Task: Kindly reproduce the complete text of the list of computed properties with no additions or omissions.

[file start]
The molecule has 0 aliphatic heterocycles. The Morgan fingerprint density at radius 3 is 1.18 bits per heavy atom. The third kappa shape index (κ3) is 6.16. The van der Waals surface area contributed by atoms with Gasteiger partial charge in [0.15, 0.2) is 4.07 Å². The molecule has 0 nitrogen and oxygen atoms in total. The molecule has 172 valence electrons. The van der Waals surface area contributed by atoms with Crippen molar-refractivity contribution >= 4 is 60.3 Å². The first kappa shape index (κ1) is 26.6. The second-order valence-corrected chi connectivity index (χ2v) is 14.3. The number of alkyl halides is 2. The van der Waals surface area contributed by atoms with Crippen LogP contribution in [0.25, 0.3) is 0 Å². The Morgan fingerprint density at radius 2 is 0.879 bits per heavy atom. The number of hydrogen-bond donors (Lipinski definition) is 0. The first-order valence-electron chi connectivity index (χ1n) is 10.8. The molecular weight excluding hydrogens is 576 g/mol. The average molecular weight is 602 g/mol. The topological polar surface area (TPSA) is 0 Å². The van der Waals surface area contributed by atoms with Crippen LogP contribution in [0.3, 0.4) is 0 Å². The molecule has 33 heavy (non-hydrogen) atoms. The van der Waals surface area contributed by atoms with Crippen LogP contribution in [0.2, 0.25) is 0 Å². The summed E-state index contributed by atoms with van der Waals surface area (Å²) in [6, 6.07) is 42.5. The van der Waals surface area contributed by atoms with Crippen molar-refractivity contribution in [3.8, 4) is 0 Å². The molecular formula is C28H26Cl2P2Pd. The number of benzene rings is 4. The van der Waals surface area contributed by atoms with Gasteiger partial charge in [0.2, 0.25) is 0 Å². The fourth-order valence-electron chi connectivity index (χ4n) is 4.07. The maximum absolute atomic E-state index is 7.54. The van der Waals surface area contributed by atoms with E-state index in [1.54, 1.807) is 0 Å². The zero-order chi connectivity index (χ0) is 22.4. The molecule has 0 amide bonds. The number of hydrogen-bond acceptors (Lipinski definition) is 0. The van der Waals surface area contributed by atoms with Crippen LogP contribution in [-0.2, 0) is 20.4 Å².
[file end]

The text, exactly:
The molecule has 0 aliphatic heterocycles. The Morgan fingerprint density at radius 3 is 1.18 bits per heavy atom. The third kappa shape index (κ3) is 6.16. The van der Waals surface area contributed by atoms with Gasteiger partial charge in [0.15, 0.2) is 4.07 Å². The molecule has 0 nitrogen and oxygen atoms in total. The molecule has 172 valence electrons. The van der Waals surface area contributed by atoms with Crippen molar-refractivity contribution >= 4 is 60.3 Å². The first kappa shape index (κ1) is 26.6. The second-order valence-corrected chi connectivity index (χ2v) is 14.3. The number of alkyl halides is 2. The van der Waals surface area contributed by atoms with Crippen LogP contribution in [0.25, 0.3) is 0 Å². The Morgan fingerprint density at radius 2 is 0.879 bits per heavy atom. The number of hydrogen-bond donors (Lipinski definition) is 0. The first-order valence-electron chi connectivity index (χ1n) is 10.8. The molecular weight excluding hydrogens is 576 g/mol. The average molecular weight is 602 g/mol. The topological polar surface area (TPSA) is 0 Å². The van der Waals surface area contributed by atoms with Crippen LogP contribution in [0.3, 0.4) is 0 Å². The molecule has 33 heavy (non-hydrogen) atoms. The van der Waals surface area contributed by atoms with Crippen LogP contribution in [0.2, 0.25) is 0 Å². The summed E-state index contributed by atoms with van der Waals surface area (Å²) in [6, 6.07) is 42.5. The van der Waals surface area contributed by atoms with Crippen molar-refractivity contribution in [3.8, 4) is 0 Å². The molecular formula is C28H26Cl2P2Pd. The number of benzene rings is 4. The van der Waals surface area contributed by atoms with Gasteiger partial charge in [0.2, 0.25) is 0 Å². The fourth-order valence-electron chi connectivity index (χ4n) is 4.07. The maximum absolute atomic E-state index is 7.54. The van der Waals surface area contributed by atoms with E-state index in [1.54, 1.807) is 0 Å². The zero-order chi connectivity index (χ0) is 22.4. The molecule has 0 amide bonds. The number of hydrogen-bond acceptors (Lipinski definition) is 0. The van der Waals surface area contributed by atoms with Crippen LogP contribution in [-0.2, 0) is 20.4 Å².